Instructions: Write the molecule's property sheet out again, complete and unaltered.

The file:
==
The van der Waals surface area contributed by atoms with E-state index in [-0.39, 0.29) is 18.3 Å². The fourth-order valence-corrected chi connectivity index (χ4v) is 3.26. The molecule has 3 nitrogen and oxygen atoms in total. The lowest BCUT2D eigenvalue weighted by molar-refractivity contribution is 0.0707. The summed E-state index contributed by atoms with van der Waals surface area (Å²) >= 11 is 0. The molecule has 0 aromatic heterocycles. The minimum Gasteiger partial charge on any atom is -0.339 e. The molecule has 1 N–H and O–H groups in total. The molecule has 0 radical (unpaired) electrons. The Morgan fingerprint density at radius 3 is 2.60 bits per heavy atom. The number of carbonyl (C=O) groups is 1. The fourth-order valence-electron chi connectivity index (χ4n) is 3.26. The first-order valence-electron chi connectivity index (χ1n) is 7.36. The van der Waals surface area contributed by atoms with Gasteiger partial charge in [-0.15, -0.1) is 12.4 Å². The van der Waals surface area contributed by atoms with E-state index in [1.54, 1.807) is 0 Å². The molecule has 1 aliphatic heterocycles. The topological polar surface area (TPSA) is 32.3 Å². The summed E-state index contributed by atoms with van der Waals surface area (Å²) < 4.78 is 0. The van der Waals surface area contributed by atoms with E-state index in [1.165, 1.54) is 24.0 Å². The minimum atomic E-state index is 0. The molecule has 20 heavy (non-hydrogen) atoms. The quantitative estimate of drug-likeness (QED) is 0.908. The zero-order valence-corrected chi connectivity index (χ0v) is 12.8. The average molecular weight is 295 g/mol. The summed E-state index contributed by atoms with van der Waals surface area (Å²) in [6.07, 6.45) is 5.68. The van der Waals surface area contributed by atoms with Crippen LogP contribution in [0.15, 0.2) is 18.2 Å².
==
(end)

The van der Waals surface area contributed by atoms with E-state index in [-0.39, 0.29) is 18.3 Å². The fourth-order valence-corrected chi connectivity index (χ4v) is 3.26. The molecule has 3 nitrogen and oxygen atoms in total. The lowest BCUT2D eigenvalue weighted by molar-refractivity contribution is 0.0707. The summed E-state index contributed by atoms with van der Waals surface area (Å²) >= 11 is 0. The molecule has 0 aromatic heterocycles. The minimum Gasteiger partial charge on any atom is -0.339 e. The molecule has 1 N–H and O–H groups in total. The molecule has 0 radical (unpaired) electrons. The Morgan fingerprint density at radius 3 is 2.60 bits per heavy atom. The number of carbonyl (C=O) groups is 1. The fourth-order valence-electron chi connectivity index (χ4n) is 3.26. The first-order valence-electron chi connectivity index (χ1n) is 7.36. The van der Waals surface area contributed by atoms with Gasteiger partial charge in [-0.15, -0.1) is 12.4 Å². The van der Waals surface area contributed by atoms with E-state index in [1.54, 1.807) is 0 Å². The molecule has 1 aliphatic heterocycles. The topological polar surface area (TPSA) is 32.3 Å². The summed E-state index contributed by atoms with van der Waals surface area (Å²) < 4.78 is 0. The van der Waals surface area contributed by atoms with E-state index in [1.165, 1.54) is 24.0 Å². The minimum atomic E-state index is 0. The molecule has 20 heavy (non-hydrogen) atoms. The quantitative estimate of drug-likeness (QED) is 0.908. The zero-order valence-corrected chi connectivity index (χ0v) is 12.8. The average molecular weight is 295 g/mol. The summed E-state index contributed by atoms with van der Waals surface area (Å²) in [6.07, 6.45) is 5.68. The van der Waals surface area contributed by atoms with Crippen LogP contribution in [0.15, 0.2) is 18.2 Å².